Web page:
The irony is that Thiel is a homosexual vampire:

https://www.inc.com/jeff-bercovici/peter-thiel-young-blood.html

And yet he fails to recognize why the postmodern West has come to distrust technology.

What is the meaning and point of technological "progress" when it's reduced to perpetuating the bloodlust and lust for other bodily fluids of an aging billionaire's meaningless life?

He should take a long hard look in the mirror.

Best JAMRC comment in a long time.

Hahahha!

his sexual preference seems irrelevant.

there's more than enough things to criticize about Peter Thiel (amoral, vampire, totalitarian) without needing to invoke any kind of guilt-by-association with other people who share his sexual orientation.

#5 He wrote "Large numbers of people cannot afford healthy food and are nutritionally starved, though this hidden Malthusianism perversely manifests as an obesity epidemic."

You are going to have to show me a huge amount of data that supports that claim to convince me. Obesity is from eating too much. I lived in Honduras poor people there are never obese.

Per acre yields are growing faster than world population. A Georgia farmer set a record of world record corn yield with his 532.0271 bushels per acre and the reason most growers are way below that is because the prices are not high enough to make that economical.

I live in the USA and the days I shop healthy at the grocery store buying fresh/frozen/canned fruit and vegetables and looking at sale prices are the days I have a lower bill

Its when I buy the less healthy chips and dips and prepared foods that I have a larger bill.

So in my experience its the less healthy foods which cost more, especially when I buy too much.

I don't know why, but I was surprised that when I decided to eat less, the amount of food I eat (and therefore my food bill) dropped noticeably.

It's not common but I have seen obese homeless people in the US. I think their diet is mainly old pastries left out by the donut and coffee shops so they would have an excess of calories and at the same time a lack of most micronutrients. I have also seen a study linking increase of obesity in Mexico with a decline in consumption of fresh produce and increase in sugary drinks although there wasn't case made with the dietary change being driven by income factors.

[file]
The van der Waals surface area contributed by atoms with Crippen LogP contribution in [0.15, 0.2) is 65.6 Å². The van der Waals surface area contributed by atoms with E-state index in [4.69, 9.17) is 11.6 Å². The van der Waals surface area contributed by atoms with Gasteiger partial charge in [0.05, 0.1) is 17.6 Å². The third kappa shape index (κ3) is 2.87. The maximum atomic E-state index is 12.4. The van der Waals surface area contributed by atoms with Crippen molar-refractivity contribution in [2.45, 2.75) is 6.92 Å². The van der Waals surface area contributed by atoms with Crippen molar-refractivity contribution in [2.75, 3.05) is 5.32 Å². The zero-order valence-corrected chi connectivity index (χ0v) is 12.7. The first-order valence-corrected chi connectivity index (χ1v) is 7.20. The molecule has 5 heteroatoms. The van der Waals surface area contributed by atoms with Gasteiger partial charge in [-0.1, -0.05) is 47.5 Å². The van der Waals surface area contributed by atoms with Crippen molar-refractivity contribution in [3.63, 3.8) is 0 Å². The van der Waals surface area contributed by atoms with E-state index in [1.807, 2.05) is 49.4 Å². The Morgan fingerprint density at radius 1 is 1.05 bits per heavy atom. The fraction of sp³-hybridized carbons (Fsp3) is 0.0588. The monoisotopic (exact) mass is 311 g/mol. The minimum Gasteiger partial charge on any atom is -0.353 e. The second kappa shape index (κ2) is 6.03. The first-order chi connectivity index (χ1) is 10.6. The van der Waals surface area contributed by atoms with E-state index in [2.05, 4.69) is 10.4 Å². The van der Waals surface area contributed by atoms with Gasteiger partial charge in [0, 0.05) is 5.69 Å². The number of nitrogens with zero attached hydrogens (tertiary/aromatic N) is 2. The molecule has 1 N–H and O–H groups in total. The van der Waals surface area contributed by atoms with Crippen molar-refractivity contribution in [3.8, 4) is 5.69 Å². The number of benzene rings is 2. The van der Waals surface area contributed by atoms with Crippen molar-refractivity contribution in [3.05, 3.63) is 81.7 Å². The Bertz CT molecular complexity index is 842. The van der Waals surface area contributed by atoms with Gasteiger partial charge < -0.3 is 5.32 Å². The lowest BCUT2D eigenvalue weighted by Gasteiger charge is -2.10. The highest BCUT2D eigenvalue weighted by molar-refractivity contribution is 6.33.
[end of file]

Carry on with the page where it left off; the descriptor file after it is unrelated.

BTW:
From Here

Wheat can produce 3-4 million calories per acre and potatoes can produce 6-8 million calories per acre. But what about apples? I've harvested one Gravenstein tree and will do the next one today. I got 288 pounds of fruit off the first tree and my orchard is on a grid of 200 trees per acre. That means this tree produced the equivalent of 57,600 pounds per acre. At 236 calories per pound for raw apples (Source: www.caloriecount.about.com), this equals 13,593,600 calories per acre for an apple tree producing less than 300 pounds per tree. This is 3.4 times the calorie production for wheat and 1.7 times the value of potatoes (using 4 million calories per acre for wheat and 8 million for potatoes - the upper end of the spread).

I have heard some people in poor countries do not plant

Interesting, I'd read about potatoes' high productivity (also utilized by the Mark Watney character in _The Martian_), but I hadn't seen statistics on say apples.

Here's the thing about apples though: how many years does it take for an apple tree to reach that 288 pounds per harvest productivity? In contrast, wheat and potatoes will be at full production in one season.

The other thing about potatoes is they grow in soil and climates that are not very productive for other crops. Apple trees AFAICT are pickier about where they'll grow well.

And if you're a tenant farmer who can be booted off the land any year and thus lose that apple tree that you nursed to maturity for years ... there's no reason to bother planting one.

Thiel's second book is going to be Heideggerian meditation on life, death, markets, and his hedge fund career, One to Zero.

#3. Someday someone is going to be smart enough to take over the entire payday loan market by beating the competition on price.

#3 "Anti-Usury"

Charging interest on loaned money is grossly immoral and against God's Will.

Luckily, we have the Federal "Consumer Financial Protection Bureau" to do God's work in punishing and controlling sinful usurers across the nation. Amen.

Payday lending is difficult to regulate because demand for it is such a hardy perennial.

Consider (for example) some of the methods used to work around usury laws:
1. Rent-to-Own. It's not a loan, so it's not covered by usury laws.
2. Slum store: Very overpriced merchandise, but offered with credit to those who are poor credit risks. This works because the nominal rate is compliant with usury law and what's government going to do, establish ceiling prices on a broad range of merchandise?

Perhaps some mitigation of social costs is possible, but small loans to those with poor credit are going to have high interest rates and high fees, to cover the cost of defaults and the high transaction costs inherent in making small, short-duration loans.

And so long as many potential borrowers have a very high discount rate when calculating the present value of such loans, there will continue to be a robust market for them (or something similar).

Comments for this post are closed